Recent FAQ Guidance on Student Health Coverage


Compliance Brief 2016-1001

November 2, 2016

On October 21, 2016, the Departments of Labor (DOL), Health and Human Services (HHS), and the Treasury (collectively, the Departments) issued a Frequently Asked Question (FAQ) that provides an extension of enforcement relief (originally granted for plan or policy years beginning before January 1, 2017) for institutions who offer student health coverage at reduced or no cost as part of their student package. Many colleges and universities pay for at least a portion of the cost of a Student Health Plan (SHP) for stipend-compensated Graduate Assistants (GA’s)[1]. The FAQ states that these Departments will not assert that these GA premium-reduction arrangements fail to comply with the market reform provisions of the Public Health Services Act (PHSA) added by the Patient Protection and Affordable Care Act (ACA). The FAQ does not address how long the enforcement relief will be extended.

While the FAQ provides relief from potential penalties associated with the market reform provisions of the ACA, the taxable nature of the value of the coverage provided by the institution must still be considered. The ACA defined SHPs to be individual coverage, and since neither an insured nor a self-funded SHP is a group health plan (GHP), the value of the SHP coverage, either insured or self-funded, may not be tax-free to the GA’s (or, tax deductible to a “for-profit” institution). Institutions should consider their particular circumstances and establish policies that assure tax compliance for the contributions they make toward SHP coverage for GA’s. For example, for insured SHP’s the premium, or portion of premium, paid by the institution might be added to the W-2 stipend income received by GA’s. If the SHP is self-funded, the equivalent premiums or actuarially determined funding rates might be the basis for determining the imputed income amounts.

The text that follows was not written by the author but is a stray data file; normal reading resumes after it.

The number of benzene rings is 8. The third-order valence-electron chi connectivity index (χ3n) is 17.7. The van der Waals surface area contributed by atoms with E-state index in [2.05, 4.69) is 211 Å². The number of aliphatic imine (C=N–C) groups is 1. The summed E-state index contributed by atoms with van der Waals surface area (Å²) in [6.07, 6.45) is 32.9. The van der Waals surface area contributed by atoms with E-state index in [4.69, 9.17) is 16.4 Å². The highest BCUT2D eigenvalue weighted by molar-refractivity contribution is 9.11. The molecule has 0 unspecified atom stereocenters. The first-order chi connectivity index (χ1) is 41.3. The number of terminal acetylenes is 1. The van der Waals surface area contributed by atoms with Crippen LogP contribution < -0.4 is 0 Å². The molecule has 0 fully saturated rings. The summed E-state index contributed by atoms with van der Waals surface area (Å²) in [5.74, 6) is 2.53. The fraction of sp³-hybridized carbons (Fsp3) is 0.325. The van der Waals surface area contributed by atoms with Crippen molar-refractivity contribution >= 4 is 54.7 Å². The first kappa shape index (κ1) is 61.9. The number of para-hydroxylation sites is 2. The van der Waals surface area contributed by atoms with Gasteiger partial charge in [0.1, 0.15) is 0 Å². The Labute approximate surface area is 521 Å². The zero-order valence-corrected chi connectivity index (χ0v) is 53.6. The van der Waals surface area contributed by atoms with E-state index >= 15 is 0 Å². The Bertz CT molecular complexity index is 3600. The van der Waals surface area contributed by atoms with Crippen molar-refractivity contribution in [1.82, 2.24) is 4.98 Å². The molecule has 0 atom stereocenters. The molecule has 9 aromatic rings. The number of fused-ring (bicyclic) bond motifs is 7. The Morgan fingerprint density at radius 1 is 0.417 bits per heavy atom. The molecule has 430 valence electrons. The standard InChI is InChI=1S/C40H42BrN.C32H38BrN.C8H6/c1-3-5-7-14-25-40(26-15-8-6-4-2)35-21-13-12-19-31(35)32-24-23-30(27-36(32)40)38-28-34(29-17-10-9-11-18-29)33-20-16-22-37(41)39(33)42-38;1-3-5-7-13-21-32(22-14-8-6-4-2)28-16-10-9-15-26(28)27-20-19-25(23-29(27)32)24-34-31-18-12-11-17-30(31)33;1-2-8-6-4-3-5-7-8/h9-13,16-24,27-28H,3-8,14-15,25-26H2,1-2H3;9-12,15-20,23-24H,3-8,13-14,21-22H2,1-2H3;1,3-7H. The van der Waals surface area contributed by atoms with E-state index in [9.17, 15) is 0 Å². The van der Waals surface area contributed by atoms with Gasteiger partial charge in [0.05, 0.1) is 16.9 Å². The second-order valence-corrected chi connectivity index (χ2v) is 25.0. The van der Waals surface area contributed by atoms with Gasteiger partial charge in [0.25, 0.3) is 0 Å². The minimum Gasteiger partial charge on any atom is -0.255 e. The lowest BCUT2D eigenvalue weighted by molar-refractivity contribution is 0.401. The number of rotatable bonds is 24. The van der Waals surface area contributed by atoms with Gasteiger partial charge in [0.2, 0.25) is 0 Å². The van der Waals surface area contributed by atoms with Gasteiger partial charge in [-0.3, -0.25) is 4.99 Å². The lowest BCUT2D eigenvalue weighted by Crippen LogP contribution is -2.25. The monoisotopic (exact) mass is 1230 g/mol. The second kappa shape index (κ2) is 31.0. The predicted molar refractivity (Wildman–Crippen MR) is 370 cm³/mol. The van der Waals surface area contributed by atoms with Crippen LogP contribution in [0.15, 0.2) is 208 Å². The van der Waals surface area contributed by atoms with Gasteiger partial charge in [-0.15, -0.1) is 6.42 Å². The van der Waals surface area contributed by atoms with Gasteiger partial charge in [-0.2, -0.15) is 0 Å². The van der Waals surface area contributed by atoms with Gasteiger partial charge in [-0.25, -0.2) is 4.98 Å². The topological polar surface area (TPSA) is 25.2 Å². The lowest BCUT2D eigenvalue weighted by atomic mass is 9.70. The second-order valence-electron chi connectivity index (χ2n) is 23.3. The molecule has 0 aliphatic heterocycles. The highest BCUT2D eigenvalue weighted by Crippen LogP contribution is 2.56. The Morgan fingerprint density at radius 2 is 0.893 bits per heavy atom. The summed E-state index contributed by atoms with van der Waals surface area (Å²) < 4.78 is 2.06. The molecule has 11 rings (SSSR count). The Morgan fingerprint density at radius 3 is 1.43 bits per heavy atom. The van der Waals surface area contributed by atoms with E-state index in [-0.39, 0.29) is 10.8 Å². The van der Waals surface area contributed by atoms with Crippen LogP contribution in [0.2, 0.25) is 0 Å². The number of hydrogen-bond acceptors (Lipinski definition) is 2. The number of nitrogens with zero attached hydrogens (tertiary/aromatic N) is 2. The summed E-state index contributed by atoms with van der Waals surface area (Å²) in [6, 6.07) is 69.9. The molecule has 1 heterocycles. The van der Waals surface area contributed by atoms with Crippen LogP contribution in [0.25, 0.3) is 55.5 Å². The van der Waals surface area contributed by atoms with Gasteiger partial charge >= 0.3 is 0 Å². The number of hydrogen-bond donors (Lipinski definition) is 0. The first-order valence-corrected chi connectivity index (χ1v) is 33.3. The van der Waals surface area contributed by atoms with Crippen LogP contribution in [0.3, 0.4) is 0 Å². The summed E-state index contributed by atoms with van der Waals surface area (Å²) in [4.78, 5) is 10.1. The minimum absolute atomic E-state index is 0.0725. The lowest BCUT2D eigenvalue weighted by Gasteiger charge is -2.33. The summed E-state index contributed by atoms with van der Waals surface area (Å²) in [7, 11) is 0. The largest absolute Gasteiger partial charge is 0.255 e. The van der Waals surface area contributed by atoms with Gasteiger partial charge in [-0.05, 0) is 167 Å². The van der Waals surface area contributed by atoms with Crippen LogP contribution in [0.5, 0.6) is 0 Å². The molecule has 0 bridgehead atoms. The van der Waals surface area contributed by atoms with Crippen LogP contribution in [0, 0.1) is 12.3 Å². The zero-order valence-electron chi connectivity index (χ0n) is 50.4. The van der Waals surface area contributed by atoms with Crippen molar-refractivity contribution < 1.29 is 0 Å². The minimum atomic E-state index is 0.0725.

The enforcement relief provided by the October 21st FAQ makes the SHP a viable method for offering health coverage to stipend compensated GA’s. However, institutions still face several questions related to GA’s even though the current enforcement relief is extended, including whether to cover GA’s under a GHP or SHP and whether to insure or self-fund the plan. Below is a flow chart illustrating some of the considerations, followed by a discussion of some of the more significant issues.

Figure 1: Student Health Plan Decision Tree



Since GA’s are students, but also receive W-2 compensation from the institution, an institution must first determine whether GA health coverage should be provided under an SHP or a GHP. While a GHP may offer significant tax advantages to the institution and GA’s, there are a host of policy, financial and plan issues that must be addressed. For example, because of collective bargaining activity among GA’s at some institutions, institutions may wish to avoid basing health coverage on the employment aspect of the relationship between the GA’s and the institution, and instead base the offer of health coverage on the student nature of the relationship. If a special (e.g., low cost, or high deductible) GHP is to be offered to GA’s alone, how will that potentially impact compliance with non-discrimination rules? Additionally, employer based offers of coverage may impact potential ACA subsidies available to GA’s and their dependents. For the international students, how will visa coverage requirements be met (e.g., deductible no greater than $500)?